The US is poised to become the world's largest oil producer beginning in 2015. But its reign will be fleeting as the Middle East reasserts itself two decades from now.
Why? America's oil boom won't last forever, according to an annual outlook released Tuesday by the International Energy Agency (IEA). And the technologies that have fueled that North American boom in shale rock formations won't be easily replicated in the rest of the world.
"The capacity of technologies to unlock new types of resources ... and to improve recovery rates in existing fields is pushing up estimates of the amount of oil that remains to be produced," reads the Paris-based agency's report. "But this does not mean that the world is on the cusp of a new era of oil abundance."
Such a pessmistic forecast may seem hard to believe, given that the US is producing oil today at levels not seen since the 1990s. Hydraulic fracturing and horizontal drilling, two advanced extraction techniques, have fueled a boom in shale oil and gas production across the US.
It's why the US is expected to lead the world in oil production between 2015 and the early 2030s, according to IEA. US oil imports will rapidly drop on increased production and greater consumer efficiency, pushing the country toward “meeting all of its energy needs from domestic resources by 2035.”
That's when the picture gets fuzzy. Some in the industry say that the shale oil and gas boom radically redefines how much oil and gas is recoverable across the globe. China leads the world in shale gas resources with an estimated 1,115 trillion cubic feet, according to the US Energy Information Administration. Russia stands to dominate in supplies of oil from shale, with an estimated 75 billion barrels in technically recoverable resources.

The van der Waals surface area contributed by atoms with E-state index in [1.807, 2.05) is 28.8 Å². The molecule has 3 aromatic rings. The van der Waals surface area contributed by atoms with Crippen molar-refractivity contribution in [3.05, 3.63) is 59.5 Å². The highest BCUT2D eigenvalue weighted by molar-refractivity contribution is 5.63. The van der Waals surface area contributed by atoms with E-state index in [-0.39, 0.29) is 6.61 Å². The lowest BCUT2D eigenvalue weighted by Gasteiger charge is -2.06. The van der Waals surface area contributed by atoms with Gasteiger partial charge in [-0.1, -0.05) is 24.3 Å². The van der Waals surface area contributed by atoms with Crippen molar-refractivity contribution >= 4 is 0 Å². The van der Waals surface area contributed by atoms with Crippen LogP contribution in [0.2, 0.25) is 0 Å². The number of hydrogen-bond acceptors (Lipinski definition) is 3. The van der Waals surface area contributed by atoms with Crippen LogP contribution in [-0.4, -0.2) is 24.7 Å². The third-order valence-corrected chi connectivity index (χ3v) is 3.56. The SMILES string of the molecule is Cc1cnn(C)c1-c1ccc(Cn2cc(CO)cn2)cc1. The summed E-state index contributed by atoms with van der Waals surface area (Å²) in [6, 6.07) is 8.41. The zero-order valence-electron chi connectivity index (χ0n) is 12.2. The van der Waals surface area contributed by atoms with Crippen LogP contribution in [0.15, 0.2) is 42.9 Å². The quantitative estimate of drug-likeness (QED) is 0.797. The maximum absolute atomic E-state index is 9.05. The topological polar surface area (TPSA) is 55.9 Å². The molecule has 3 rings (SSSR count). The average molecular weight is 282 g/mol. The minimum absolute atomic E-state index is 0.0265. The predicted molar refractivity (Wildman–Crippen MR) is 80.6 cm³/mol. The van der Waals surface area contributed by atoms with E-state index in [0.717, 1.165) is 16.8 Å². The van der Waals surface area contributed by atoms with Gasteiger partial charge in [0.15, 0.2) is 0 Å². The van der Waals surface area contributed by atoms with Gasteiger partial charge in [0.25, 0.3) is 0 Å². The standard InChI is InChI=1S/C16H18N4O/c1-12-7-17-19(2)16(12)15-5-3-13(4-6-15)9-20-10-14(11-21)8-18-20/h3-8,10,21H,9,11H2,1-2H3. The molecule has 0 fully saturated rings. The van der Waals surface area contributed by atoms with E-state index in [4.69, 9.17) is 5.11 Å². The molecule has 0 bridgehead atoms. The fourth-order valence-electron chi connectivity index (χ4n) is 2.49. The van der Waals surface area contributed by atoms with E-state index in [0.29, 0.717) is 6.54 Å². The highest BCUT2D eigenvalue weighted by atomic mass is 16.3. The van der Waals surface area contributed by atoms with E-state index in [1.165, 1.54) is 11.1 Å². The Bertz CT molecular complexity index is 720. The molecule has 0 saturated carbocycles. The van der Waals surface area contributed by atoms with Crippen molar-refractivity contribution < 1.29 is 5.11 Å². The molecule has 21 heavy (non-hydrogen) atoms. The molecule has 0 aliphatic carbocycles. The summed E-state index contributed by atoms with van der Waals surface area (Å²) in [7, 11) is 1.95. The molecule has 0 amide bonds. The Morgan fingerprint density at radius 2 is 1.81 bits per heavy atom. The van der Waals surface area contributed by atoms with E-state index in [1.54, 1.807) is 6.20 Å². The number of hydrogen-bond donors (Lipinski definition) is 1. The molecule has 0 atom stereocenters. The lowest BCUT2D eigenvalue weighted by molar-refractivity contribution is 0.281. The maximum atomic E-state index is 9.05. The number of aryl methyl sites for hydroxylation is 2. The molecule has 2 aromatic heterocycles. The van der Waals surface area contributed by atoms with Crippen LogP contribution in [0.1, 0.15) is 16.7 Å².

The key word is "technically." Shale resources are difficult and costly to extract, and many, including the IEA, do not expect the success in the US to be replicated elsewhere. While oil prices will continue to remain historically high, it won't be enough to compete with the Middle East's abundant supply of cheap, conventional oil.
"The Middle East, the only large source of low-cost oil, remains at the centre of the longer-term oil outlook," IEA's report reads. "The role of OPEC countries in quenching the world’s thirst for oil is reduced temporarily over the next ten years by rising output from the United States, from oil sands in Canada, from deepwater production in Brazil and from natural gas liquids from all over the world. But, by the mid-2020s, non-OPEC production starts to fall back and countries in the Middle East provide most of the increase in global supply."
More sustained change in energy will come on the demand side. Growing middle classes in China, India, Southeast Asia, and elsewhere are driving up demand for electricity and fuel. Emerging economies will account for more than 90 percent of global net energy demand growth between now and 2035, according to IEA.
The growth has significant consequences for climate change, as the energy sector currently makes up two-thirds of global greenhouse-gas emissions. Renewables are growing at record rates, and some countries have enacted policies to curb emissions, but most analysts suggest the efforts do not significantly alter the current trajectory of emission growth.
Energy-related carbon-dioxide emissions are projected to rise 20 percent by 2035, according to IEA, which leaves the world on track for a long-term average temperature increase of 3.6 degrees Celsius (6.5 degrees F.). That's above the internationally-agreed climate target of 2 degrees Celsius.
Increased US oil and gas production from shale rock formations will continue to dramatically alter the global energy landscape in the coming decade or two, according to an annual outlook released Tuesday by the International Energy Agency (IEA). But the rest of the world will struggle to replicate North America's costly, unconventional oil boom, IEA says, and the Middle East will remain top dog in the long term.